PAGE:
[Sugar-devel] [POLL] Non Sugar Platform activities in Activity Library
Gary C Martin
gary at garycmartin.com
Sat Feb 27 19:47:37 EST 2010
On 27 Feb 2010, at 16:48, Aleksey Lim wrote:
> On Sat, Feb 27, 2010 at 04:05:02PM +0000, Gary C Martin wrote:
>> On 27 Feb 2010, at 07:17, Aleksey Lim wrote:
>>> Hi all,
>>> Before this moment some binary actitieis on ASLO bundle per architeture
>>> blobs since binaries didn't weight much. But it doesn't play in case of
>>> http://www.geogebra.org/ which is Java based application (bundling blobs
>>> per architecture will mean 50M of dependencies and 5M of geogebra itself).
>>> Since Sugar Platform can't grow endlessly, some dependencies can't be
>>> included to SP(here Java). But bundling some of them will be pretty
>>> overkill(Java, Qt etc). At the same time fetching dependencies on
>>> demand(on first launch) could not fit to some deployment models.
>>> So, the question is - how handle such non SP big dependencies in ASLO.
>>> Possible answers:
>>> 1) hmm.. what are you talking about, sugar is pure python environment
>>> and blobs(not python) is evil, ASLO should handle only python
>>> based activities(or activity should bundle all its dependencies)
>> Sorry, but I'm still a +1 for, "Activity should bundle all its needed dependencies, but try to work within the existing platform tool set". I understand it's not always possible, and your 0-install work may provide us a rather graceful way to support random, unexpected architectures or platforms (for the exceptions not the norm); but the last thing Sugar needs is to try and potentially support and run every bit of open source code out there. We should focus on well designed Sugar or Sugarised activities. Otherwise Sugar will loose all useful identity and we would might as well drop it and move over to some other random Linux distro.
>> For me, what makes Sugar special is its consist, system wide attempt to focus on a child centric, and learning centric design.
>> P.S. FWIW: As a Mac OS X developer and user, I almost never have to worry about dependencies or packaging. Almost all OS X applications are self contained bundles, usually containing 'fat binaries' for 32, 64, PPC Intel architectures, and targeted at perhaps the last 2 or 3 OS X version releases (4-5yrs bit rot life time). I just mention this as a working mainstream example.
> btw MacOS geogebra package weights 5M (doesn't bundle jre) :)
:-b But that's because Mac OS includes the Java runtime as part of its platform...
> I guess we should ask ourself more generic question,
> How we should treat ASLO(and sugar itself)
> 1) education platform
> 2) python based education platform
Of course it's a platform for education, but we are where we are with regards python. I'd be quite happy if someone wanted to go out of their way and write in some other supported and available language/tool set – but right now the easiest path is to create native activities using Python & GTK+. There are heaps of example code, wiki pages, books etc for anyone how wants to learn how.
> Maybe I'm wrong and this question was already answered for others and
> this answer is 2) but in my mind it was all time 1).
> In case of 2) we will HAVE TO face packaging issues anyway since there
> is lots of education software that could be proper sugarized (not only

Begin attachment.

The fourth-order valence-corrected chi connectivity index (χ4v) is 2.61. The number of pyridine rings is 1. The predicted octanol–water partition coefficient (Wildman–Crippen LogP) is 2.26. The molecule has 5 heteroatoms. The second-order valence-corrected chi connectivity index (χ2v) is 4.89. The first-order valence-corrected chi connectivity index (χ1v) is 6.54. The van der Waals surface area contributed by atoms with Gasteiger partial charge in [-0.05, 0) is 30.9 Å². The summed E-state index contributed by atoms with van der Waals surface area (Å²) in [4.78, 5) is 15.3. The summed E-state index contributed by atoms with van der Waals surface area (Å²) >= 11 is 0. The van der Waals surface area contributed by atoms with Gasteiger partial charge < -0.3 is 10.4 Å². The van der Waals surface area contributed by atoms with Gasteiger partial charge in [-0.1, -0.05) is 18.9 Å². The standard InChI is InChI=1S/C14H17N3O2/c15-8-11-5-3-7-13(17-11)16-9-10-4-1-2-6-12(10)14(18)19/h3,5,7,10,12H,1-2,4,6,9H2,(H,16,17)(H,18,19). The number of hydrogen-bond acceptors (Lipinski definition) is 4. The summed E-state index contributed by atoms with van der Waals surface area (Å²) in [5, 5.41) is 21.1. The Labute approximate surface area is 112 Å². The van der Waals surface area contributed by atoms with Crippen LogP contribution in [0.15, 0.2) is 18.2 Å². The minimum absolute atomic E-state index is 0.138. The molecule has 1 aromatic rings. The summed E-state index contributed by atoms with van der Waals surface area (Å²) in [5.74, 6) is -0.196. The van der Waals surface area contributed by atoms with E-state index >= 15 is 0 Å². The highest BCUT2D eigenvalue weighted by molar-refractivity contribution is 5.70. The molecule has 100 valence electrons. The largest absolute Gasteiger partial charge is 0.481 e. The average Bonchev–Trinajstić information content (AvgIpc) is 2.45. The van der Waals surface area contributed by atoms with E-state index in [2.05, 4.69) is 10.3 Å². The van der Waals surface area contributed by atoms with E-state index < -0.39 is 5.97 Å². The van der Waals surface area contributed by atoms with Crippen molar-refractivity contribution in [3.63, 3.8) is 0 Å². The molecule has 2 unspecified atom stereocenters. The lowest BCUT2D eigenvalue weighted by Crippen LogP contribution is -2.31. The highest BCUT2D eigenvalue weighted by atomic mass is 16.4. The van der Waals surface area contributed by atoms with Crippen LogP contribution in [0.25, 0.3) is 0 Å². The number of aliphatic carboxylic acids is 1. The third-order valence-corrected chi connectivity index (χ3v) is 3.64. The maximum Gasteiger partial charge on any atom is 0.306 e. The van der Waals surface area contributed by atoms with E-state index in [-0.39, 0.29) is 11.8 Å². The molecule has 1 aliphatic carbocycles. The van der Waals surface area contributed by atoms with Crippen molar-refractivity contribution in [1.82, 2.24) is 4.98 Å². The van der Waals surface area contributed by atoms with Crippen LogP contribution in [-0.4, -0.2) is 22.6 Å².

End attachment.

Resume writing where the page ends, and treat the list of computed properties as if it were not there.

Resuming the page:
> running but adding Journal support for example).
Regarding 'Iots of educational software' I doubt many teams in reality would be willing to properly sugarize, we would end up with a bunch activity carbuncles dotted throughout the user experience. The sugarized successes I see are built on code bases where you can create a separate Sugar friendly UI on top, from scratch (like Write/abiword). I wish I had time to do the same for MatPlotLib and make a nice graphing/charting sand box activity.
> Possible ways could be:
> bundle all dependencies
> but bundle 50M(if we include ARM support it will be 75M) for every
> java based activity looks overkill
There was a _lot_ of early discussion over having, or not having, Java as part of the tool set, but (and I'm waving my hands a little here) it was considered too large and too resource intensive for the target hardware. I agree given my experience running Java on a 2.66Ghz dual core cpu with 4Gb of ram, it sucks eggs, memory, cpu, and usually drives the fans on and eats the laptop battery – I don't want to imaging the pain on an XO or netbook type hardware. Sure there's a reasonable amount of free Java OSS stuff out there, but even if it runs vaguely OK on the kind of hardware Sugar is aimed at, it would still need heavy sugarising so as not to pollute the Sugar environment and we seem to have very few active developers even maintaining the current set of already developed Sugar python activities...
> rely only on Sugar Platform
> but we can't include all possible dependencies
+1 we will never have infinite storage space or network bandwidth. We have to draw the line at a practical boundary. The Sugar Platform should be that boundary, and we should build or sugarize activities that fit within that given constraint (understanding that the Sugar Platform will evolve over time).
> deployment method when all efforts are concentrated around one(several)
> particular sugar distributions like OLPC or SOAS
> but I guess more global approach was chosen since organizing SL
> using more flexible scheme when we have
> * Sugar Platform and majority of fully bundled activities (since
> dependencies were included to SP)
> * minority which have non-SP dependencies, such dependencies could be
> * bundled, if they are small
> * installed on demand from native packaging systems
> * fetched on demand
> ..add your own..
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